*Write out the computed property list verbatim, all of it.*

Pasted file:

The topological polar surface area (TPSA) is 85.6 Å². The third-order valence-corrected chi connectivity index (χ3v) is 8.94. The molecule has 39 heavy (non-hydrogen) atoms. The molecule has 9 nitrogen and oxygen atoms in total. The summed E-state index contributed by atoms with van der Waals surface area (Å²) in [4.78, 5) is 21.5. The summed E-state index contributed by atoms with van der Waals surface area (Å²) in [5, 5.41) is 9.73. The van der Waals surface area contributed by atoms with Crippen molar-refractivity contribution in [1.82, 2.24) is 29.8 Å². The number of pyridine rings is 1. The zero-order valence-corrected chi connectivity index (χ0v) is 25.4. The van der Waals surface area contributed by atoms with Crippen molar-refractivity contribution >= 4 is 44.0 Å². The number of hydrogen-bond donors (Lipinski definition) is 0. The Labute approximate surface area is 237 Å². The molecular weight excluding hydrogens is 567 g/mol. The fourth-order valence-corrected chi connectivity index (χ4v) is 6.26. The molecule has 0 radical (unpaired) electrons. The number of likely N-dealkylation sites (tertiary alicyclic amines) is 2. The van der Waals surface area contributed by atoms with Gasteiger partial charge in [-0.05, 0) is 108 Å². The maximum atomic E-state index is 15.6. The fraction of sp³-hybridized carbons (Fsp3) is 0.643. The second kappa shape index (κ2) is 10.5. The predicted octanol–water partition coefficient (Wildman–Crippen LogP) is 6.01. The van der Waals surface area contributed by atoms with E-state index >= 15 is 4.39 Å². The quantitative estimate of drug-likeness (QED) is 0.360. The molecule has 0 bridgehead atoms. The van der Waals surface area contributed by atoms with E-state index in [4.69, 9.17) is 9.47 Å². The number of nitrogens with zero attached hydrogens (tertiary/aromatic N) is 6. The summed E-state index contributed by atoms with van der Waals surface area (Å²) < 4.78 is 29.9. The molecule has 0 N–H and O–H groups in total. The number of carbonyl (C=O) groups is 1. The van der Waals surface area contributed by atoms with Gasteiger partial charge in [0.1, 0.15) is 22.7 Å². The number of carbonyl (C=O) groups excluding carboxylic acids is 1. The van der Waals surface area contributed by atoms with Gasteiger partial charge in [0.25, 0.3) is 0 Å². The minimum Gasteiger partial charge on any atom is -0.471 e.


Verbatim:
The topological polar surface area (TPSA) is 85.6 Å². The third-order valence-corrected chi connectivity index (χ3v) is 8.94. The molecule has 39 heavy (non-hydrogen) atoms. The molecule has 9 nitrogen and oxygen atoms in total. The summed E-state index contributed by atoms with van der Waals surface area (Å²) in [4.78, 5) is 21.5. The summed E-state index contributed by atoms with van der Waals surface area (Å²) in [5, 5.41) is 9.73. The van der Waals surface area contributed by atoms with Crippen molar-refractivity contribution in [1.82, 2.24) is 29.8 Å². The number of pyridine rings is 1. The zero-order valence-corrected chi connectivity index (χ0v) is 25.4. The van der Waals surface area contributed by atoms with Crippen molar-refractivity contribution >= 4 is 44.0 Å². The number of hydrogen-bond donors (Lipinski definition) is 0. The Labute approximate surface area is 237 Å². The molecular weight excluding hydrogens is 567 g/mol. The fourth-order valence-corrected chi connectivity index (χ4v) is 6.26. The molecule has 0 radical (unpaired) electrons. The number of likely N-dealkylation sites (tertiary alicyclic amines) is 2. The van der Waals surface area contributed by atoms with Gasteiger partial charge in [-0.05, 0) is 108 Å². The maximum atomic E-state index is 15.6. The fraction of sp³-hybridized carbons (Fsp3) is 0.643. The second kappa shape index (κ2) is 10.5. The predicted octanol–water partition coefficient (Wildman–Crippen LogP) is 6.01. The van der Waals surface area contributed by atoms with E-state index >= 15 is 4.39 Å². The quantitative estimate of drug-likeness (QED) is 0.360. The molecule has 0 bridgehead atoms. The van der Waals surface area contributed by atoms with E-state index in [4.69, 9.17) is 9.47 Å². The number of nitrogens with zero attached hydrogens (tertiary/aromatic N) is 6. The summed E-state index contributed by atoms with van der Waals surface area (Å²) < 4.78 is 29.9. The molecule has 0 N–H and O–H groups in total. The number of carbonyl (C=O) groups is 1. The van der Waals surface area contributed by atoms with Gasteiger partial charge in [0.1, 0.15) is 22.7 Å². The number of carbonyl (C=O) groups excluding carboxylic acids is 1. The van der Waals surface area contributed by atoms with Gasteiger partial charge in [0.25, 0.3) is 0 Å². The minimum Gasteiger partial charge on any atom is -0.471 e.